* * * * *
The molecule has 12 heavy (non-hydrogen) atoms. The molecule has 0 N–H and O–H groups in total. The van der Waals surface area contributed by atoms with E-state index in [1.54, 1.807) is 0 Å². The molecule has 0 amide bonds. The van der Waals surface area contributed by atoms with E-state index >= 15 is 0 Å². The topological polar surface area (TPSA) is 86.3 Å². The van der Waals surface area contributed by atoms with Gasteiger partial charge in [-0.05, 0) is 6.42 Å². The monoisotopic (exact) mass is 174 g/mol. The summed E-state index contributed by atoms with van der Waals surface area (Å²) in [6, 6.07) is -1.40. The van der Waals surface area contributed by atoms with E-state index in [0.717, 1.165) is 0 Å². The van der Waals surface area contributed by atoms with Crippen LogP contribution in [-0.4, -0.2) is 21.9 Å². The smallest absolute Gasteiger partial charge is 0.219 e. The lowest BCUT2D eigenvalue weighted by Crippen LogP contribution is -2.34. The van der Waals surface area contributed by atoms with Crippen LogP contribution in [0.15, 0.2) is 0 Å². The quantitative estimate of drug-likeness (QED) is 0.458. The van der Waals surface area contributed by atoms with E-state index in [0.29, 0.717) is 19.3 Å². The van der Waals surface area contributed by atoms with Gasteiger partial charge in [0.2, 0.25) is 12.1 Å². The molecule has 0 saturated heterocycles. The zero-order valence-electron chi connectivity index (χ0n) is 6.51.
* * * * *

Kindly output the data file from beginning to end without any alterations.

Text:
The molecule has 12 heavy (non-hydrogen) atoms. The molecule has 0 N–H and O–H groups in total. The van der Waals surface area contributed by atoms with E-state index in [1.54, 1.807) is 0 Å². The molecule has 0 amide bonds. The van der Waals surface area contributed by atoms with E-state index >= 15 is 0 Å². The topological polar surface area (TPSA) is 86.3 Å². The van der Waals surface area contributed by atoms with Gasteiger partial charge in [-0.05, 0) is 6.42 Å². The monoisotopic (exact) mass is 174 g/mol. The summed E-state index contributed by atoms with van der Waals surface area (Å²) in [6, 6.07) is -1.40. The van der Waals surface area contributed by atoms with E-state index in [0.717, 1.165) is 0 Å². The van der Waals surface area contributed by atoms with Crippen LogP contribution in [-0.4, -0.2) is 21.9 Å². The smallest absolute Gasteiger partial charge is 0.219 e. The lowest BCUT2D eigenvalue weighted by Crippen LogP contribution is -2.34. The van der Waals surface area contributed by atoms with Crippen LogP contribution in [0.15, 0.2) is 0 Å². The quantitative estimate of drug-likeness (QED) is 0.458. The van der Waals surface area contributed by atoms with E-state index in [0.29, 0.717) is 19.3 Å². The van der Waals surface area contributed by atoms with Gasteiger partial charge in [0.2, 0.25) is 12.1 Å². The molecule has 0 saturated heterocycles. The zero-order valence-electron chi connectivity index (χ0n) is 6.51.